And not necessarily confined to one individual mind.

It’s always odd baring all to those you’ve never met before

Pouring forth the depths of your soul disguised in metaphors

And opening the door of the closet, immersing all your skeletons in light

But it feels right. All my life I’ve stored it up

So here I am, the contents pouring first from my pen then from my mouth –

Tempest taught me to let it out! To work hard, when you believe in something your heart will take care of it

So I’m sharing it. Putting all my cares in it, my hopes in it my fears in it

The sweaty palms, the adrenaline before you hear it, nothing beats it

And I’m sure nothing in me will defeat it

Because when I’m stuttering and rambling in general conversation

I come home and write and writing is my salvation.

Not that I credit my creations with great worth

But the ink is the poison the pen extracts, it’s a rebirth,

therapeutic, I abuse it like the addict does the needle

but this addiction is no affliction I guess it could probably cause some friction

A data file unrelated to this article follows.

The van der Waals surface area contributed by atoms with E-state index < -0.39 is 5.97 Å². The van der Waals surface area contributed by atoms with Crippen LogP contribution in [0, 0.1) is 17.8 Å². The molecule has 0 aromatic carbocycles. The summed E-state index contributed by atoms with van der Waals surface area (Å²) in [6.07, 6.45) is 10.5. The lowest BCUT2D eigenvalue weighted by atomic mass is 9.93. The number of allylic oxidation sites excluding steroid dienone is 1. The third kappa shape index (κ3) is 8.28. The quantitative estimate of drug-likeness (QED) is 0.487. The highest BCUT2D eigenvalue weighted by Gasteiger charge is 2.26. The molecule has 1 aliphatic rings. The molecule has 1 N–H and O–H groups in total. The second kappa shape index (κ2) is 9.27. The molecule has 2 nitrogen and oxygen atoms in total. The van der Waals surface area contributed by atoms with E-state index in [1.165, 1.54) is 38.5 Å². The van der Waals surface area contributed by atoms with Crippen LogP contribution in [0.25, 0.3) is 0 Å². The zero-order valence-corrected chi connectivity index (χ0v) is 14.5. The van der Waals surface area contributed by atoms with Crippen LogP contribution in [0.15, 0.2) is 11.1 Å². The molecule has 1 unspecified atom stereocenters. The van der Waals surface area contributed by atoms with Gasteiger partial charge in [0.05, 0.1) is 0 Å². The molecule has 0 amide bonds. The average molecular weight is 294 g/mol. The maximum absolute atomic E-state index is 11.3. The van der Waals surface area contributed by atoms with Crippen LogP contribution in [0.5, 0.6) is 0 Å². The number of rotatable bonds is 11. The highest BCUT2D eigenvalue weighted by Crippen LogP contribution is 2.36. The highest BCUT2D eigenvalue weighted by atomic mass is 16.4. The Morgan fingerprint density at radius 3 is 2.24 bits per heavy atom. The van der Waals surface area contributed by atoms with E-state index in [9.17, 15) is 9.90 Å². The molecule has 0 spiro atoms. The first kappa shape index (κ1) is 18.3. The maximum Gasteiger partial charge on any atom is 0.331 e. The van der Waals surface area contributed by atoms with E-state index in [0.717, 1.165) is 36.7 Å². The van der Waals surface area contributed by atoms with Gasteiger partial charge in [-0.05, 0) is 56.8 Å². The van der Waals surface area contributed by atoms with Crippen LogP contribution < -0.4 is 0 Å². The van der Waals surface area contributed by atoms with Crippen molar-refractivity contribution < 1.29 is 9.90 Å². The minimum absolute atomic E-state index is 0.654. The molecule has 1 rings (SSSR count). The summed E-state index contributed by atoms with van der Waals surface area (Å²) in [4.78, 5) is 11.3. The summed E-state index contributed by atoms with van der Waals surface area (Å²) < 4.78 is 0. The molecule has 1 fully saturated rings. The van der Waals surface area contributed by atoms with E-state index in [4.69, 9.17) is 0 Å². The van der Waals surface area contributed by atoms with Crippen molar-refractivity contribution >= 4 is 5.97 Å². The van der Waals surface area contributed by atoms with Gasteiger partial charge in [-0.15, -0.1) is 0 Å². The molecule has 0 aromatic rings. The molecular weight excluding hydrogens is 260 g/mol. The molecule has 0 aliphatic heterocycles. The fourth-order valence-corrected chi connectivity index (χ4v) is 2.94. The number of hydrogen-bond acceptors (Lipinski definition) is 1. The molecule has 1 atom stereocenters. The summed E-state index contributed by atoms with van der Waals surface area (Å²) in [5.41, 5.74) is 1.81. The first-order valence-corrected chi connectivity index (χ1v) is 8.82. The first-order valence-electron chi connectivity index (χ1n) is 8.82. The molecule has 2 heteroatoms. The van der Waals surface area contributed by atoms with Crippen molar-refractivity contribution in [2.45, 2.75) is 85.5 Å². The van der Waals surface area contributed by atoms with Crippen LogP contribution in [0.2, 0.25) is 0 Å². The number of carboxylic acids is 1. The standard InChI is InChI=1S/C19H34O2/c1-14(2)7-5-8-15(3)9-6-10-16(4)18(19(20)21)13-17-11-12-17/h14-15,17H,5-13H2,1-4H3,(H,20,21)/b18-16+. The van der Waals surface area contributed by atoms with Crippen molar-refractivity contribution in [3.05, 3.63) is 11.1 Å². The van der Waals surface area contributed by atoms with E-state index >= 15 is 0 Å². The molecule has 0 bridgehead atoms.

but it helps me to confront the stuff amplified in my brain

the stuff I used to be ashamed of

stuff that had started to rot and fester and stink

until it was all that I could do to spout it out so I didn’t have to think.

Dickinson taught me to tell the truth slanted

And that’s where it started before I gradually learnt to pull the shutters up

It was hard at first because stigma is always trying to shut us up

But how can we can look inside without first looking out?

And if this sounds self-indulgent tell me you’ve never turned to whoever happened to be there when you’ve been scared

Tell me you’ve never shared a beer with a friend

Tell me you’ve never shed a tear with your peers or loved a moment so much you wished it would last for years

‘cause that’s poetry. I’ve always known it but as I’ve grown I realise it more and more and this is what I write for.

I open my door, these moments are beautiful. You’re what I’m here for.